Stradivarius violin sold for £9.8m at charity auction

Lady Blunt Stradivarius of 1721. Photograph by Robert Bailey, Tarisio The Lady Blunt is admired by experts for its exceptionally good condition

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A well-preserved Stradivarius violin has been sold in an online auction for £9.8m ($15.9m) to raise money for disaster relief in Japan.

The violin was made in 1721 and is known as the Lady Blunt after Lord Byron's granddaughter Lady Anne Blunt who owned it for 30 years.

It was sold by a music foundation in Japan for victims of the earthquake and tsunami in March.

The price is more than four times the previous record for a Stradivarius.

Proceeds will go to the Nippon Foundation's Northeastern Japan Earthquake and Tsunami Relief Fund.

The violin was offered for sale by the Nippon Music Foundation, owner of some of the world's finest Stradivari and Guarneri instruments.

'Profound generosity'

Foundation president Kazuko Shiomi said: "While this violin was very important to our collection, the needs of our fellow Japanese people after the March 11th tragedy have proven that we all need to help, in any way we can.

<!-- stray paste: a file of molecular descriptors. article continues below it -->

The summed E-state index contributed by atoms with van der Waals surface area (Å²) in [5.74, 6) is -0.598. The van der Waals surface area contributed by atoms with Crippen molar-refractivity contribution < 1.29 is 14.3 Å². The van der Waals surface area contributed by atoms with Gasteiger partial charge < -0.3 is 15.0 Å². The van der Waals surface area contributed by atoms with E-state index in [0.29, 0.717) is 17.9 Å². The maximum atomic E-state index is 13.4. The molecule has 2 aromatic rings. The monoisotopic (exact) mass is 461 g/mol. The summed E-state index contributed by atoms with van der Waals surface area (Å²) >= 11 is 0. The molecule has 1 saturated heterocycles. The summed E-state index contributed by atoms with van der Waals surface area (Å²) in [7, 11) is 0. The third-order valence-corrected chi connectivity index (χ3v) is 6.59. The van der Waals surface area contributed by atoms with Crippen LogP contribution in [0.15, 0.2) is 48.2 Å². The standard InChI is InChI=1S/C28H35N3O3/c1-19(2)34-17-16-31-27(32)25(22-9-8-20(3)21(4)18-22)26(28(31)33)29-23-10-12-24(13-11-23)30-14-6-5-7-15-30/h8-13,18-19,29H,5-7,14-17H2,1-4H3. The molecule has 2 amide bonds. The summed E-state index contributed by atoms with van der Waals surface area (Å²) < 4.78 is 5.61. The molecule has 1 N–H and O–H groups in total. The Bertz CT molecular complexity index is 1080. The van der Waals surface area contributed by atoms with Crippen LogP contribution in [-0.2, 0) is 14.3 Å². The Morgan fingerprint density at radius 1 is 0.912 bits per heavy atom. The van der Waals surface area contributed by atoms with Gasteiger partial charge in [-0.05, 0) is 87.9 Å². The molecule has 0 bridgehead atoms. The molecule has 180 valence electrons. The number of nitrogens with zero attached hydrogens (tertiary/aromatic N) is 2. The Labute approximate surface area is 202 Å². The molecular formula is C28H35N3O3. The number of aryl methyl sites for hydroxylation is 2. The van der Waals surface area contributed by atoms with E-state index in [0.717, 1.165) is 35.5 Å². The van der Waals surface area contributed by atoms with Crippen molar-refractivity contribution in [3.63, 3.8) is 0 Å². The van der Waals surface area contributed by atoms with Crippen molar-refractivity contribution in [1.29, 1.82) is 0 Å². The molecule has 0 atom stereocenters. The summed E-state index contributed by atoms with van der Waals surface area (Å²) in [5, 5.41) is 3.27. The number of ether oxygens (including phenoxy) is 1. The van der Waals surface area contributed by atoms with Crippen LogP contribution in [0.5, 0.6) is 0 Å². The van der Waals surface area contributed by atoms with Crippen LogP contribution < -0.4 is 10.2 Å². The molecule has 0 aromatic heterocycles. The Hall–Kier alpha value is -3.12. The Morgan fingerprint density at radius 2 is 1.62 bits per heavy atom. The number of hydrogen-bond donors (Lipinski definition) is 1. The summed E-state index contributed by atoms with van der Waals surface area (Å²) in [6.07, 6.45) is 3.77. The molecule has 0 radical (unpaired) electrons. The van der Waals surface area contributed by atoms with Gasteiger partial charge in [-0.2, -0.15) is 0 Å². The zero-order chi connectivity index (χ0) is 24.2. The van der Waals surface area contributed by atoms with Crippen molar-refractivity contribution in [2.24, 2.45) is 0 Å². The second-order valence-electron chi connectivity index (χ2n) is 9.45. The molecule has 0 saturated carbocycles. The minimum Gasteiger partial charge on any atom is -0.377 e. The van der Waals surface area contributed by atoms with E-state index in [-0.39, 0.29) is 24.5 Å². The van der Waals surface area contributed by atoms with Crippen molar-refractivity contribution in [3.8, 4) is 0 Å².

"The donation will be put to immediate use on the ground in Japan."

London auction house Tarisio, who organised the sale, described the foundation's decision to sell "what is considered the finest violin of their collection" as a "gesture of profound generosity".

The violin is one about 600 instruments made by Italian Antonio Stradivari still in existence.

It has also been owned by several well-known collectors and experts including WE Hill & Son, Jean Baptiste Vuillaume, the Baron Johann Knoop and Sam Bloomfield.

The identity of its new owner has not been revealed.

The Lady Blunt fetched a then-record £84,000 when it was last auctioned at Sotheby's in 1971.

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